|Document Type:||Major Paper|
|Title:||Residential Renewal in Old Chinese Cities Since 1979 - under the transition from central-planned to market-driven economy|
|Degree:||Master of Urban and Regional Planning|
|Department:||Urban Affairs and Planning|
|Committee Chair:||Theodore Koebel|
|Committee Members:||John Levy|
|Keywords:||China, urban renewal, residential redevelopment, housing|
|Date of defense:||May 7, 1998|
|Availability:||Release the entire work for Virginia Tech access only.
After one year release worldwide only with written permission of the student and the advisory committee chair.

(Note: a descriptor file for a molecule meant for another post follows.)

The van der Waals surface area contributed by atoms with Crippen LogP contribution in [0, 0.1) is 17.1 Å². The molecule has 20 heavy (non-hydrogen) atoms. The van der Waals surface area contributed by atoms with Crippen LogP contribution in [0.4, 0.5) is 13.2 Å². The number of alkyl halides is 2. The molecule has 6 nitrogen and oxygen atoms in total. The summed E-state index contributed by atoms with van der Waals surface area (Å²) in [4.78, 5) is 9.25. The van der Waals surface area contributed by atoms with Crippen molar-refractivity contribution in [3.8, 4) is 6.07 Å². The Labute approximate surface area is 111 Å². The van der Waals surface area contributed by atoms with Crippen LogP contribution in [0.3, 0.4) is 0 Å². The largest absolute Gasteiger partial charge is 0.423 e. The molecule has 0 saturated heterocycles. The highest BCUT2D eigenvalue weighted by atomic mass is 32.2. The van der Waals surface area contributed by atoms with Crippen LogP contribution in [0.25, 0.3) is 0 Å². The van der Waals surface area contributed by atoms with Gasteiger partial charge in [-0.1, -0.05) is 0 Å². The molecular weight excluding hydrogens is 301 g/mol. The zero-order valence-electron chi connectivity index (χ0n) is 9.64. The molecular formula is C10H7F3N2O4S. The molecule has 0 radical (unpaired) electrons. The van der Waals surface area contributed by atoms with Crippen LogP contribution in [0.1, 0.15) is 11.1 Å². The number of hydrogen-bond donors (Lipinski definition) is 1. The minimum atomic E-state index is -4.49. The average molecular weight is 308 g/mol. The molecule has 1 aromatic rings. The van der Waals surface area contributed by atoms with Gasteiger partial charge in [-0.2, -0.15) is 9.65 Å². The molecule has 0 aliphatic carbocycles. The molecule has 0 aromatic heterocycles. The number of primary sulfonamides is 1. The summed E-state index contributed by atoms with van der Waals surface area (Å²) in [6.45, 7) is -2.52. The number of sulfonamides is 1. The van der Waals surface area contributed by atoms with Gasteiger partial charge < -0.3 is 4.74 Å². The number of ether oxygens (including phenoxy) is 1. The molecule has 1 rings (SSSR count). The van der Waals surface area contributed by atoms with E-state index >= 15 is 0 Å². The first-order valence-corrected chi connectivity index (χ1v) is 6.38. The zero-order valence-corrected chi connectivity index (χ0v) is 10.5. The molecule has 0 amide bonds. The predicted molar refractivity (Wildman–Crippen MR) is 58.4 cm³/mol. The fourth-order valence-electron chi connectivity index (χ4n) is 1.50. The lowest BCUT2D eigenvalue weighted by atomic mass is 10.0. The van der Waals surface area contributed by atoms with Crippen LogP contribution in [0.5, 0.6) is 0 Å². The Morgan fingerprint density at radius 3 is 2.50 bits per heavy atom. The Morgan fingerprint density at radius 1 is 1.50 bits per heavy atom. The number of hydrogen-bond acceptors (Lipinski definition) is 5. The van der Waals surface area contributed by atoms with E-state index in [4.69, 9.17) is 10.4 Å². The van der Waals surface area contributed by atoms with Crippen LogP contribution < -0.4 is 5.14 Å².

This research paper examines the uprising residential redevelopment in old cities of China. China's redevelopment after 1978 has taken place under a shifting economic setting - from planned to market. With both forces influencing, conflicting initiatives have been striving to dominate the redevelopment process. This paper is to identify these underlying impetuses of residential redevelopment, to examine the trend and to propose strategies to alleviate the financial burden to the government and enhance benefits for the whole society. This study involves mainly a comprehensive review of secondary source materials. In addition, the author's personal experiences in China are integrated. Based on these materials, policy implications for residential redevelopment in China's old cities are then extracted. Though the focus of this research is on old cities, some of the policies may serve the general purpose of urban residential redevelopment in China.
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